Computer World Networking & Internet
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As Ethernet marks its 40th birthday this week, some of those celebrating will also be looking ahead to yet another use for the nearly ubiquitous technology: the cloud.
The European Union may be trying to protect its telecom equipment industry with its recent threat to investigate China over networking equipment imports. But the move could end up hurting the chances of Western vendors intent on supplying technology to China's upcoming 4G services launch, according to analysts.
Bringing wireless indoors, which was once just a matter of antennas carrying a few cellular bands so people could get phone calls, has grown far more complex and demanding in the age of Wi-Fi, multiple radio bands and more powerful antennas.
Bob Metcalfe, Dave Boggs and the rest of the scientists at Xerox Palo Alto Research Center in 1973 were a lot like young developers at a Silicon Valley startup today.
Data-center and wireless sales led growth at Cisco Systems in its fiscal third quarter, as it saw customers spending more in the U.S. and developing countries but reported continuing weakness in Southern Europe.
Networks could use far less energy by 2020 even though they'll be carrying much more traffic, an industry group says.
As part of the Open Compute Project (OCP), Facebook's network engineering team is leading a project to develop an open source networking switch.
Software defined networking (SDN) is generating a lot of buzz these days, but the technology will ultimately make itself useful in the enterprise largely because it will save enterprises time in deploying new applications, predicted Martin Casado, chief architect of networking at VMware.
Using any one of the six netword management suites in this review will help diagnose and cure network ills
The Pacific Bell tower in San Francisco, the high-rise headquarters of the phone company through eight decades and several name changes, was a monument to copper.
Ever since Google announced that Austin, Texas, would become the second fiber city in the U.S. last month, residents there have been given few details on how the tech company will select the first neighborhood to get the gigabit-speed Internet and TV package.
With software-defined networking the control of the network is pried out of the data handling devices and centralized on a controller that uses a common protocol, OpenFlow, to direct the switches on the southbound side. That much has been established. But what of the oft-mentioned northbound APIs that will let applications tell the controller what they need from the network? What kind of progress is the Open Networking Foundation making on that front? Network World Editor in Chief John Dix put the question to Robert Sherwood, CTO of Big Switch Networks and head of the ONF's Architecture and Framework Working Group, which is responsible for multiple things, including the creation of these northbound APIs.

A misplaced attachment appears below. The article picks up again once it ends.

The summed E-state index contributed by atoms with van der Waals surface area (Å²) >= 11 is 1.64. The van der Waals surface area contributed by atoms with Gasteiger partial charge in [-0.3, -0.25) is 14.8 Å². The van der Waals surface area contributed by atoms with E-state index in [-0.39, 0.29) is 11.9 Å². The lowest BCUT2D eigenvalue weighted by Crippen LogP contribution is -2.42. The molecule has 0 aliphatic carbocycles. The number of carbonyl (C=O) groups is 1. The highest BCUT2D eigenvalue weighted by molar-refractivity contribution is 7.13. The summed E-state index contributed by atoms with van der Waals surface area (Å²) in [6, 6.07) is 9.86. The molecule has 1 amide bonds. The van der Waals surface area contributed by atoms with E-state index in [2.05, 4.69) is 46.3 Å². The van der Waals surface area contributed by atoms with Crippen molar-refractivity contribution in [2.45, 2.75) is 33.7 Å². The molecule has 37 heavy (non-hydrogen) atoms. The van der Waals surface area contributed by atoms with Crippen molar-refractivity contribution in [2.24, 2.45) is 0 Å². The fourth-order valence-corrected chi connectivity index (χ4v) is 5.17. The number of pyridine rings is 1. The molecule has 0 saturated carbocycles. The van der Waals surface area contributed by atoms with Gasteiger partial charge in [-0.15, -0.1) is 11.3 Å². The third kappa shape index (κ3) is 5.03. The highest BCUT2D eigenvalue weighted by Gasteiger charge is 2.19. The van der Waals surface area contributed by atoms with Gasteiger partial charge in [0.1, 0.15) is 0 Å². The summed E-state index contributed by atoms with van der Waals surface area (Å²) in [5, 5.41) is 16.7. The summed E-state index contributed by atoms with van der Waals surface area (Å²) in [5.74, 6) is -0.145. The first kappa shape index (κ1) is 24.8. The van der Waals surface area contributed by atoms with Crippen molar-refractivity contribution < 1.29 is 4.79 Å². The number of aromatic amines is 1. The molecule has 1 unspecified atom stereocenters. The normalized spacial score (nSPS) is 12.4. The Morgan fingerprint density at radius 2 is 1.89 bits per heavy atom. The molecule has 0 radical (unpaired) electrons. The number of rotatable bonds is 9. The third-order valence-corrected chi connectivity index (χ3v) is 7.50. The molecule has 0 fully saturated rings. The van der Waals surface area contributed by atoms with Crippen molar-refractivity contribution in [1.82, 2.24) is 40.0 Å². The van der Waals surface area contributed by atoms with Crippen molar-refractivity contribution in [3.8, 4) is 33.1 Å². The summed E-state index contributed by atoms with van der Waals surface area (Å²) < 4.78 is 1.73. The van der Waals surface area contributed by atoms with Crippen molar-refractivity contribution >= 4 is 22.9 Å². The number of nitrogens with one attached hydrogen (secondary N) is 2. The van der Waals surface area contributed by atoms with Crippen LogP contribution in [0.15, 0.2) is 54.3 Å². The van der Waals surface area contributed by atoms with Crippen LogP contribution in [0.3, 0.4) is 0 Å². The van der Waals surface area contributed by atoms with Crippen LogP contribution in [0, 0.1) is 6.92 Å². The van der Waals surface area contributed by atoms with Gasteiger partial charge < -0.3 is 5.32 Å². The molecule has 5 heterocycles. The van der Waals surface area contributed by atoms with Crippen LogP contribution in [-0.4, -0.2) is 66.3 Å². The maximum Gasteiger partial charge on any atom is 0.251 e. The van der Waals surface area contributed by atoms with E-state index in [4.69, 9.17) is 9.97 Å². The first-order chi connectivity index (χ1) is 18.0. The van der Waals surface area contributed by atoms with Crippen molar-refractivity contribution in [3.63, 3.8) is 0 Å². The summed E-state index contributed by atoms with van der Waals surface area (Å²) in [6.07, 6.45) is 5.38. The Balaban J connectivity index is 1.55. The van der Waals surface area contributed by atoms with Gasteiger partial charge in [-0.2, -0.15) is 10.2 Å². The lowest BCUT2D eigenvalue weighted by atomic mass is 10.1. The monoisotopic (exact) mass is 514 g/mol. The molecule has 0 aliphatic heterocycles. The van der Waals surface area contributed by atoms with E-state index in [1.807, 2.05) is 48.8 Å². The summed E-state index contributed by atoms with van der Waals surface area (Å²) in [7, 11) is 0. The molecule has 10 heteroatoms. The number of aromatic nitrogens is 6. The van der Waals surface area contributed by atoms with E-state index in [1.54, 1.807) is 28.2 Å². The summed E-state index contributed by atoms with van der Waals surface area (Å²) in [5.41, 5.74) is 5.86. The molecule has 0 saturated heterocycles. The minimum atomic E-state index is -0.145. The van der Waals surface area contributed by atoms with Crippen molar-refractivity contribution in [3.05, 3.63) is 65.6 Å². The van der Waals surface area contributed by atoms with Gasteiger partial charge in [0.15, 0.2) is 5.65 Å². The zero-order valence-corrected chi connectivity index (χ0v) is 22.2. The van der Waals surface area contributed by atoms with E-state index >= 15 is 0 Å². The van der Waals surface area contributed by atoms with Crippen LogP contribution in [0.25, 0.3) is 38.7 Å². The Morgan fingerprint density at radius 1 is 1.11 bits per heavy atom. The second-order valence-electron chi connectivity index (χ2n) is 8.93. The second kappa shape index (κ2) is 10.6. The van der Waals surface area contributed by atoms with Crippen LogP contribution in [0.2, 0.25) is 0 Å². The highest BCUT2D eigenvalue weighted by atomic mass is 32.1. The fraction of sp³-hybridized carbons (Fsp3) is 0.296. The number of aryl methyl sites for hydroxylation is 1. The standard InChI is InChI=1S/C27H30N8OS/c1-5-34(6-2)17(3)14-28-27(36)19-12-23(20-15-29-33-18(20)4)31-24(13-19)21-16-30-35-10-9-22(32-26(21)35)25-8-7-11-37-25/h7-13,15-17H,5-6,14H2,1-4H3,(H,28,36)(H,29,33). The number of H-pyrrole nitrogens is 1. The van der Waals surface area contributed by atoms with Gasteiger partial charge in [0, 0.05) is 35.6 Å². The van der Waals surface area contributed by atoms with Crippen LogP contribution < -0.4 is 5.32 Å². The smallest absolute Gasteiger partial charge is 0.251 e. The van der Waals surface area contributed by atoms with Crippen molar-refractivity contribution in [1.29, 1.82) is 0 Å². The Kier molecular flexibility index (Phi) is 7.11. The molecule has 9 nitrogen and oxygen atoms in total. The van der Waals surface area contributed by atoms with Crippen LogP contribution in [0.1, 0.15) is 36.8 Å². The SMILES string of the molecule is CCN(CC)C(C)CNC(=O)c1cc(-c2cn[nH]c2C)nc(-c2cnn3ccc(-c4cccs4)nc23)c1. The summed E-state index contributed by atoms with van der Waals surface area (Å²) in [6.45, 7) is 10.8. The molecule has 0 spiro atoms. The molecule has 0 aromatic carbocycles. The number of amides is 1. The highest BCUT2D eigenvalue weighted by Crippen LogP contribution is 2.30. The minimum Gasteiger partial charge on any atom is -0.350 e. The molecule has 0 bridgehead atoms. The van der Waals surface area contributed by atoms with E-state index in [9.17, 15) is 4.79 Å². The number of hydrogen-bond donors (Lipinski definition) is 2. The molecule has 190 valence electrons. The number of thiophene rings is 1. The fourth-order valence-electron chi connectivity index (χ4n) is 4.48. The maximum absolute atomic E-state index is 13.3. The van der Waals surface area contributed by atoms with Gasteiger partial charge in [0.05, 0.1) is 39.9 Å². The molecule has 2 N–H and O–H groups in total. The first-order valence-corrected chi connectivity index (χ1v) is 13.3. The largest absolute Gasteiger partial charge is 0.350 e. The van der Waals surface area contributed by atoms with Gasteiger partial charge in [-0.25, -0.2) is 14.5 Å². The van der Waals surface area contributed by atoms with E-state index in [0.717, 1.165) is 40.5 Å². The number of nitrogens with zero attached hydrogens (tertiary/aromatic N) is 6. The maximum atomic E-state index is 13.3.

Dish Network chairman Charlie Ergen said Wednesday that his is an American company, and the modernization of the Sprint Nextel network will have to be done from the U.S. with operations control in the country, and English speaking staff.
U.S. President Barack Obama has nominated telecom trade group veteran Tom Wheeler to be the next chairman of the U.S. Federal Communications Commission.
Microsoft is rolling out a preview version of Skype for Outlook.com, allowing users to make calls and send instant messages from within the webmail service using a browser plugin.
Verizon Communications reported an increase in revenue and a double-digit spike in net income for the first quarter of 2013, compared to a year earlier, driven largely by gains in mobile customers and in revenue from its Fios service.
Thirteen popular home and small office routers contain security problems that could allow a hacker to snoop or modify network traffic, according to new research.
Google is acquiring iProvo, a fiber-optic network owned by the city of Provo, Utah, as part of a plan to introduce its high-speed broadband network called Google Fiber there.
Software-defined networking in universities today is like the early Internet decades ago, and big-data researchers in genomics and other fields already need it for their next set of discoveries, according to the head of Internet2.